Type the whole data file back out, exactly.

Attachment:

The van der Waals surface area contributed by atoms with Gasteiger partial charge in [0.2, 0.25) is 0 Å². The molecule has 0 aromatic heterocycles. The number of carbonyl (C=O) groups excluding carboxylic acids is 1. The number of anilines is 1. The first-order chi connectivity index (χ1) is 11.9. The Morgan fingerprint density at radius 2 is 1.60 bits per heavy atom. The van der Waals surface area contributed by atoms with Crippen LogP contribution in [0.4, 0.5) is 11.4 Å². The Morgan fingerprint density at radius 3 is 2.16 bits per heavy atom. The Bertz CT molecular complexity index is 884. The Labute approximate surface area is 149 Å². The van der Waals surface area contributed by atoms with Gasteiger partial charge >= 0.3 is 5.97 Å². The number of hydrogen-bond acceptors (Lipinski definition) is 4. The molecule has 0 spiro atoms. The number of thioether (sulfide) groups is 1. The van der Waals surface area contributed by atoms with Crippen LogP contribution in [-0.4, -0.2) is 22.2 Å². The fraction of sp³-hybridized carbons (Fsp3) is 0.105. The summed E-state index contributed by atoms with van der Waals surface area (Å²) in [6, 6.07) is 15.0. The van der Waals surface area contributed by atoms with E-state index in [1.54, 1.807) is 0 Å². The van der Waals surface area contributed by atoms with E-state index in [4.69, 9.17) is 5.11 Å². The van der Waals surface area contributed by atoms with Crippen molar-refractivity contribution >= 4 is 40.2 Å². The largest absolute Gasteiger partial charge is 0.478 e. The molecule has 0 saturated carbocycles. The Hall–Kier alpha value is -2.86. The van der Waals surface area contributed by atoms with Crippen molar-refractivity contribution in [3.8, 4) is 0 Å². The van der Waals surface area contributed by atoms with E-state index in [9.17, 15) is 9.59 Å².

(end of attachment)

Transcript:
The van der Waals surface area contributed by atoms with Gasteiger partial charge in [0.2, 0.25) is 0 Å². The molecule has 0 aromatic heterocycles. The number of carbonyl (C=O) groups excluding carboxylic acids is 1. The number of anilines is 1. The first-order chi connectivity index (χ1) is 11.9. The Morgan fingerprint density at radius 2 is 1.60 bits per heavy atom. The van der Waals surface area contributed by atoms with Crippen LogP contribution in [0.4, 0.5) is 11.4 Å². The Morgan fingerprint density at radius 3 is 2.16 bits per heavy atom. The Bertz CT molecular complexity index is 884. The Labute approximate surface area is 149 Å². The van der Waals surface area contributed by atoms with Gasteiger partial charge >= 0.3 is 5.97 Å². The number of hydrogen-bond acceptors (Lipinski definition) is 4. The molecule has 0 spiro atoms. The number of thioether (sulfide) groups is 1. The van der Waals surface area contributed by atoms with Crippen LogP contribution in [-0.4, -0.2) is 22.2 Å². The fraction of sp³-hybridized carbons (Fsp3) is 0.105. The summed E-state index contributed by atoms with van der Waals surface area (Å²) in [6, 6.07) is 15.0. The van der Waals surface area contributed by atoms with E-state index in [1.54, 1.807) is 0 Å². The van der Waals surface area contributed by atoms with E-state index in [4.69, 9.17) is 5.11 Å². The van der Waals surface area contributed by atoms with Crippen molar-refractivity contribution >= 4 is 40.2 Å². The largest absolute Gasteiger partial charge is 0.478 e. The molecule has 0 saturated carbocycles. The Hall–Kier alpha value is -2.86. The van der Waals surface area contributed by atoms with Crippen molar-refractivity contribution in [3.8, 4) is 0 Å². The van der Waals surface area contributed by atoms with E-state index in [9.17, 15) is 9.59 Å².